We need one of those endles adverts â the âjust two pounds a week would saveâ variety. In this case âjust two pounds a week to the Treasury would cut the debt mountain more effectively than the coalitionâ is what I have in mind. Imagine, 62 million people giving Â£2 a week, not to starving donkeys in Romania, or lame pigeons in South Africa, but to our own government for the express purpose of cutting the national debt! It seems, according the The Centre for Policy Studies, that almost half the population is under the impression that âthe cuts, the cuts, the damn cutsâ as reported by the BBC, are cutting the debt mountain by Â£600 billion. A mere 10% were correct in their belief that the coalition are actually increasing our national debt by Â£600 billion!
In this week of the Paralympics, that orgy of delight that those who are disabled can achieve mighty feats, the disability activists are out in force in the media. The main object for their ire is Atos, the organisation charged with discovering whether being sick or having suffered an injury is actually sufficient to prevent you from doing any work, ever again. Under normal circumstances, a Doctor telling you that you are not as sick as you feared you were would be a cause for celebration. Where âbenefitsâ are concerned, it turns the Doctor into a âNazi monsterâ. To say nothing of the ânational disgraceâ in Atos being allowed to sponsor the Paralympics.
So this week we have the curious spectacle of, on the one hand, documentaries on television showing how losing your legs doesnât prevent you from climbing Everest, and on the other hand, we are told of the inhuman treatment of a man with depression claiming that he was at risk of committing suicide because henceforth he would only receive unemployment benefit not a lifetime gold card to the national handbag. Am I alone is seeing the anomaly in this?
There is a vast army out there of people who are determined to continue the lie that having some sort of disability means not that you should adapt your lifestyle, but that the fully able bodied should support you for life. It is âchuggingâ on an industrial scale.
The Independent has a fine example of this PR exercise this morning. They quote a Pete Whitehead, who complains that he has lost most of his sight. A tragedy for anyone. I am sure it does prevent him from doing the job he did before â but any job? Sean Dilley does a fine job as a political lobby correspondent though registered blind. Not everybody can be a lobby journalist, but being blind is not a bar to doing any work. It makes it more difficult, you may need retraining for some specialist tasks, but to complain as Mr Whitehead did, to the Atos representative, that you cannot work âbecause you might get run over in the traffic on your way to workâ â and cite as evidence that you have had several near misses in traffic in recent times as you go out and about âbecause you donât want to lose your independenceâ is to demand that gold card to the national handbag at the expense of all those who do struggle to support themselves despite disability.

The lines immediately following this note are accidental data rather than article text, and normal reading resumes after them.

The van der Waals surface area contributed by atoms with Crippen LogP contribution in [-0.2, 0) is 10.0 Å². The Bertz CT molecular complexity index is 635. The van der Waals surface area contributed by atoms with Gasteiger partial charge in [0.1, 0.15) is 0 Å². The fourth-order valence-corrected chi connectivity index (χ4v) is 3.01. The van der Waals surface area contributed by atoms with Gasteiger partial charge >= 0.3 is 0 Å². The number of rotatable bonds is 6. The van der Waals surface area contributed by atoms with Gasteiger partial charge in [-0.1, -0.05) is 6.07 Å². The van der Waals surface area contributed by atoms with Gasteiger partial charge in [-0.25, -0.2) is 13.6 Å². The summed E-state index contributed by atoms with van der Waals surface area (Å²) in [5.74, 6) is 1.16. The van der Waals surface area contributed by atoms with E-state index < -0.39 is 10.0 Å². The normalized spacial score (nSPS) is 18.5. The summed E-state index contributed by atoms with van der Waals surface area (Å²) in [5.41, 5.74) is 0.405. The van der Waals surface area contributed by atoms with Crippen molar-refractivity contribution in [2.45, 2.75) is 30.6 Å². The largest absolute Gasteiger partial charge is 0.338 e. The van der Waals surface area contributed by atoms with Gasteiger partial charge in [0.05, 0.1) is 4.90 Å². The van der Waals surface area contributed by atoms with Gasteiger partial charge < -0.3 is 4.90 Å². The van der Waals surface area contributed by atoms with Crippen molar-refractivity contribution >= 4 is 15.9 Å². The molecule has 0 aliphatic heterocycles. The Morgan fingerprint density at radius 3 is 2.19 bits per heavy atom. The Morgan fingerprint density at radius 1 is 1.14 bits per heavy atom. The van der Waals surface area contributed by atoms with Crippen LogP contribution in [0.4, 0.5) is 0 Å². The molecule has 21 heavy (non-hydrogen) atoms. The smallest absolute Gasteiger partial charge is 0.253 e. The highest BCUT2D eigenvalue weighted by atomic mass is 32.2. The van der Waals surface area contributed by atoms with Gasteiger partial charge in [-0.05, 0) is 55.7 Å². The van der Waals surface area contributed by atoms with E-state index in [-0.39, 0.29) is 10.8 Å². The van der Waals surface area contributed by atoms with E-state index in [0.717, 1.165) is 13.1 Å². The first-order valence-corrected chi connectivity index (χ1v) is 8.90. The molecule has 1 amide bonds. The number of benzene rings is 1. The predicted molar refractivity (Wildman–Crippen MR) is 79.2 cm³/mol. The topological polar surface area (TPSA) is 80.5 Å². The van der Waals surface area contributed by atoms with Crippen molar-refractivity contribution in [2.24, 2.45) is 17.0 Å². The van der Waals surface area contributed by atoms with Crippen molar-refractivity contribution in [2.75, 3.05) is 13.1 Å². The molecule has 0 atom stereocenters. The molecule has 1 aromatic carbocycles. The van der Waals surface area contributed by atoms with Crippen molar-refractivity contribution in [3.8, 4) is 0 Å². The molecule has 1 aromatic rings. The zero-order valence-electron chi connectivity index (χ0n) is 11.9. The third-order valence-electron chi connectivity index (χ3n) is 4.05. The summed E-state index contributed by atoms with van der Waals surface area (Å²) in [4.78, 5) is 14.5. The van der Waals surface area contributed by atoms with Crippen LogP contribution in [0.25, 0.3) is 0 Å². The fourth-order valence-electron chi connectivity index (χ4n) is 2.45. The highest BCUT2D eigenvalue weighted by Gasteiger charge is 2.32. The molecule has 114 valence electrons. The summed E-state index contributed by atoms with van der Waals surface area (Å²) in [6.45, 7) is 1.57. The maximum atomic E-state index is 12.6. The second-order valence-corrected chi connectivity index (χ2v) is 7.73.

They go on to quote a Lesley Roberts. Lesley had recently had a âbreast cancer scareâ â as do thousands of working women every week, popping in to the local hospital for a scan in their lunch hour. Scare by definition implies that she didnât have breast cancer â and should have been celebrating. She also suffers from a condition where tumours grow on her nerve ends. For sure we would have been told if these were malignant tumours â which doesnât mean that they canât be painful of course. Allegedly at the time of her examination by Atos, she had 25 such lumps on her legs â and the nurse couldnât find them and declared her fit for work. Nine months later that decision was reversed â whether because the 25 lumps were now apparent, or her condition had deteriorated in some other way we are not told. We are told that she doesnât get disability benefits because her partner âearns too muchâ, but she is still appalled at not being allowed to draw money from the working population! Still cited as an example of the heartlessness of Atos.
DPAC (âDisabled pople against cutsâ) go further and cite in evidence that 32 people a week are dying as a direct result of having been called in to see an Atos Doctor. This claim is based on a Daily Mirror Freedom of Information request which found that 1,600 people had died before their assessment had been completed â and thus before they could have been found fit for work! The Mirror article in turn is illustrated by an ex-miner, Tony Groves, who had very wisely been told to give up his physically demanding job after a series of strokes and a heart attack. He got himself in such a state at the prospect of having to complete a âwork capabilityâ test that, as his widow said, he died of a stress related heart attack. Why would the notion that you might be considered fit to do a desk bound job reduce someone to such stress that they have a heart attack?
Paralympian swimmer Giles Long is being lauded for having designed the graphic above which grades Paralympians according to their ability â when Atos do it, it is called ânothing short of premeditated murder!
If the Paralympics are to mean anything, then they should be a national celebration of the fact that having a disability is life changing, not working life ending. Letâs hear more from the people who have a disability and manage to still contribute to society. Letâs celebrate the Sean Dilleyâs and those who overcome trials and tribulations.
Cuts? What cuts?